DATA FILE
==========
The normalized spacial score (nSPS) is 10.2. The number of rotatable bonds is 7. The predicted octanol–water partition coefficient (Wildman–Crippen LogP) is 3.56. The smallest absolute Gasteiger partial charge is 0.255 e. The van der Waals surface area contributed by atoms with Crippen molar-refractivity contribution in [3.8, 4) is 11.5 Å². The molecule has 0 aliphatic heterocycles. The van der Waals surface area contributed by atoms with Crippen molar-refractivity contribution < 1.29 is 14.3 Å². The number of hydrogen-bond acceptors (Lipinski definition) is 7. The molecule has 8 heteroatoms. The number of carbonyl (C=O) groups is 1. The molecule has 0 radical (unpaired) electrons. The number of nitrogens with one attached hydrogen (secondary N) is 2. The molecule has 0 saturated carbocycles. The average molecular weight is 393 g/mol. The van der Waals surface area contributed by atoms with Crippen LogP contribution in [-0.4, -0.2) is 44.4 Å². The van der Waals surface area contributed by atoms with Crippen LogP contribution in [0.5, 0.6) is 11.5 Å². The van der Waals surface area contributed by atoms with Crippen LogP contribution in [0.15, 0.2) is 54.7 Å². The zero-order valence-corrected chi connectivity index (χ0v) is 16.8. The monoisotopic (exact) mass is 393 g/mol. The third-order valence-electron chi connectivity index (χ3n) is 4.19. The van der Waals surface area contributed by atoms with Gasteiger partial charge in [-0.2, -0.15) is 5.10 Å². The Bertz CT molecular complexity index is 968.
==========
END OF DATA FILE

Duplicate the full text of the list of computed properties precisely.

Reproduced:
The normalized spacial score (nSPS) is 10.2. The number of rotatable bonds is 7. The predicted octanol–water partition coefficient (Wildman–Crippen LogP) is 3.56. The smallest absolute Gasteiger partial charge is 0.255 e. The van der Waals surface area contributed by atoms with Crippen molar-refractivity contribution in [3.8, 4) is 11.5 Å². The molecule has 0 aliphatic heterocycles. The van der Waals surface area contributed by atoms with Crippen molar-refractivity contribution < 1.29 is 14.3 Å². The number of hydrogen-bond acceptors (Lipinski definition) is 7. The molecule has 8 heteroatoms. The number of carbonyl (C=O) groups is 1. The molecule has 0 radical (unpaired) electrons. The number of nitrogens with one attached hydrogen (secondary N) is 2. The molecule has 0 saturated carbocycles. The average molecular weight is 393 g/mol. The van der Waals surface area contributed by atoms with Crippen LogP contribution in [-0.4, -0.2) is 44.4 Å². The van der Waals surface area contributed by atoms with Crippen LogP contribution in [0.5, 0.6) is 11.5 Å². The van der Waals surface area contributed by atoms with Crippen LogP contribution in [0.15, 0.2) is 54.7 Å². The zero-order valence-corrected chi connectivity index (χ0v) is 16.8. The monoisotopic (exact) mass is 393 g/mol. The third-order valence-electron chi connectivity index (χ3n) is 4.19. The van der Waals surface area contributed by atoms with Gasteiger partial charge in [-0.2, -0.15) is 5.10 Å². The Bertz CT molecular complexity index is 968.